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Featured: ImpactAlpha Original
Boston is a growing hub of global – and local – impact investing. Boston has a well-known history for challenging the status quo and for inventing new ways to connect and engage (patents for the telephone and the algorithm behind Facebook). The city now claims a growing number of global investors and community leaders modeling new ways to put finance to use for the greater good. The roster includes the $1.4 billion BlueHub Capital, formerly Boston Community Capital, a leading community development finance institution. The $2.8 trillion asset manager State Street Global Advisors has leveraged its shareholder muscle to influence public companies on gender equity. Private equity heavyweight Bain Capital’s $390 million nationally-focused Double Impact fund is headed by former Massachusetts Gov. Deval Patrick. Liesel Pritzker Simmons and Ian Simmons’ Blue Haven Initiative has committed nearly 100% of its more than $500 million assets to impact and sustainable investments. Social Finance is a pioneer of social impact bonds, while Boston Impact Initiative focuses on local economic justice.
“Each of these organizations is finding their niche and carving it up and bringing new capital to the sector,” says Jessica Brooks of solar investment firm Sunwealth, located just outside Boston in Somerville. “Boston is full of different organizations doing this work.” One we’re watching: Boston’s Ujima Project, which works in underserved neighborhoods like Dorchester and Mattapan to promote community cohesion and investments in local businesses and problem-solving.
Read, ”Boston is a growing hub of global – and local – impact investing,” by Jessica Pothering on ImpactAlpha.
ImpactAlpha Series: Beyond Aid
A strategy for unlocking an investment’s full gender – and financial – potential. Good gender-lens investment strategies add a gender screen to investment options. Great gender-lens approaches unlock unrealized value in achieving gender-parity. In the latest post in ImpactAlpha’s Beyond Aid series, MEDA’s Carolyn Burns and Devon Krainer introduce the organization’s “gender mainstreaming” approach and Gender Equality Mainstreaming framework. The strategy uses gender-based data to influence a business’ performance across its operations “to drive gender equality and business growth,” write Burns and Krainer. Such analysis, they say, “surfaces opportunities for women as suppliers, employees, leaders and consumers at any company.” MEDA has supported seven investment funds and 12 business leaders to adopt the GEM approach. Read, “A strategy for unlocking an investment’s gender – and financial – potential,” by Carolyn Burns and Devon Krainer on ImpactAlpha.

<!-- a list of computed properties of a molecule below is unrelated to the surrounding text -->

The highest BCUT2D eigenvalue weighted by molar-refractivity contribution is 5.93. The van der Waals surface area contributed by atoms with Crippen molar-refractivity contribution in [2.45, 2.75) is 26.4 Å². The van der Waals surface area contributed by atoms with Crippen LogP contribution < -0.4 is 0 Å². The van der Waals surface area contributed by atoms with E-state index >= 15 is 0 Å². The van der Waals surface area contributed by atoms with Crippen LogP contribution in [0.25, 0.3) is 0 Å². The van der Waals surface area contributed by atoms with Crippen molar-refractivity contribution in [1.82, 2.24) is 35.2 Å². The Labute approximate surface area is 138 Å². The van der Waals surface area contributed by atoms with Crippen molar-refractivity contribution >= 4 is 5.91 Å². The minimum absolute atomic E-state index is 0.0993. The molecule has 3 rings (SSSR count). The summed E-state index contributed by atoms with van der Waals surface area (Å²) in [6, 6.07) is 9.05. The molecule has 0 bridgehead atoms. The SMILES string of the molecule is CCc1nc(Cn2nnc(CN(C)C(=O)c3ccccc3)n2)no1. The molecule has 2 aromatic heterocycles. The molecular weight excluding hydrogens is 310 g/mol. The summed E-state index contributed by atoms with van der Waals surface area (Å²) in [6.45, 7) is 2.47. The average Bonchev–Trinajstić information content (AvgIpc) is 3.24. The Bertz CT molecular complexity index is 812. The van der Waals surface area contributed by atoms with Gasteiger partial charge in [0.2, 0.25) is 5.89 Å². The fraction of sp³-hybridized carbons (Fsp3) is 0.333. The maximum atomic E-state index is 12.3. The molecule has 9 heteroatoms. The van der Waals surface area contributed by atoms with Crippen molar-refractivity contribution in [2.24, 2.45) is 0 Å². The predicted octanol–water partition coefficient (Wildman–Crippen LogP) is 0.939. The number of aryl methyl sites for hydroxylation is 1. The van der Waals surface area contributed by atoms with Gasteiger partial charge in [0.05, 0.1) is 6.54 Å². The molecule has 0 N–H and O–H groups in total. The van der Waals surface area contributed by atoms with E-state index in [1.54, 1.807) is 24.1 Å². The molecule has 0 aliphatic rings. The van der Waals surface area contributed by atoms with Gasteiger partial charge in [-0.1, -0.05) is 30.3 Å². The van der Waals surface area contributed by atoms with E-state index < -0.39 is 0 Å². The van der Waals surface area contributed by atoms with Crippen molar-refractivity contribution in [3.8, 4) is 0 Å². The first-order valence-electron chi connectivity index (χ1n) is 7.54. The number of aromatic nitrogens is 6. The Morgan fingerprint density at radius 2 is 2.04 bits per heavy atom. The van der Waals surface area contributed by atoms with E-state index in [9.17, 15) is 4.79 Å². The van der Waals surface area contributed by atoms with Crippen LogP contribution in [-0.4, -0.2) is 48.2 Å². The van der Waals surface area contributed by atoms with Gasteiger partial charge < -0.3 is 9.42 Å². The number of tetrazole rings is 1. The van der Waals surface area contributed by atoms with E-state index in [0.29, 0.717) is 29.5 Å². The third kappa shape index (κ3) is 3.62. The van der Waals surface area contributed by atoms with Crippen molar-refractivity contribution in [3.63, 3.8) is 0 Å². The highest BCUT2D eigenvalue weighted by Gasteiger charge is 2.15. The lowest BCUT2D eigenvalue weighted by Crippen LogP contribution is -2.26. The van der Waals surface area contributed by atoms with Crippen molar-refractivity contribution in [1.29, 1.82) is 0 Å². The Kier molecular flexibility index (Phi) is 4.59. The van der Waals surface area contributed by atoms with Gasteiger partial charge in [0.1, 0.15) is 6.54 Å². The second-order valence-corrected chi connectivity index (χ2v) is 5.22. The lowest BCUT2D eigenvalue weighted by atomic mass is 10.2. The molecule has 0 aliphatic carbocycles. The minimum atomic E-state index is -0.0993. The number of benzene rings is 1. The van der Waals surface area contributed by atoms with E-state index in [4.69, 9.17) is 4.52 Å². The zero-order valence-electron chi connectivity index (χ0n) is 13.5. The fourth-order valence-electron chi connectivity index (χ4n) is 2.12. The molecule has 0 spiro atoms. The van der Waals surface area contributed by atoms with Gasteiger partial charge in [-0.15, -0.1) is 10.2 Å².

- Come say hello: ImpactAlpha is in London today for the Gender-Smart Investing Summit.
Dealflow: Follow the Money
OpenInvest adds “dark money” screen to bring political spending to light. The ethical robo-advisor launched a “Divest From Dark Money” investing category to enable investors to automatically divest from companies that fail to disclose political and lobbying spending and invest in firms that do. The firm will determine companies’ policies and disclosure practices on political spending using the Center for Political Accountability Zicklin Index annual report, which in 2018 showed only 11% of S&P 500 companies fully disclose their political spending. Other OpenInvest screens allow investors to back companies supportive of refugees and gender equality and that fight human trafficking. The details.
MicroVest closes $20 million credit facility with Metlife to boost financial inclusion. Bethesda, MD-based MicroVest has closed a $20 million, five-year credit facility with MetLife Investment Management to provide liquidity for limited partners in MicroVest’s impact investment fund. MicroVest, which backs microfinance institutions in emerging markets, says the facility will allow it to deploy capital “more capital, more quickly,” to its microfinance-institution clients. The investment marks MetLife Investment Management’s largest community investment to date. Dig in.
NEoT Offgrid Africa takes over micro-utility in Nigeria. Paris-based NEoT Offgrid Africa has invested an undisclosed sum in Sabon Gari Energy, a micro-utility project of Lagos-based Rensource Energy. The investment will help extend distributed solar energy solutions to micro and small-and-medium enterprises in Kano, Nigeria’s second-largest city. NEoT Offgrid Africa, backed by France’s electric utility Electricite de France Group and infrastructure developer Meridiam, will take control of Sabon Gari Energy Solutions’ board, joining existing investors Rensource, Solar Power Holdings, Sissli, and System Trade Services. More.
Agents of Impact: Follow the Talent
Larry Cook, ex- of Intel Capital, is the new head of operations for the financial inclusion initiative at Omidyar Network… Power for All launched the #PoweringJobs campaign to create an “employment-ready workforce to scale distributed renewable energy solutions in emerging economies in Asia and Africa,” with a focus on women and youth… Impact Hub San Francisco is looking for a general manager… Acumen’s Lean Data team is hiring a full-stack developer in London and an East Africa manager in Nairobi.
— November 1, 2018.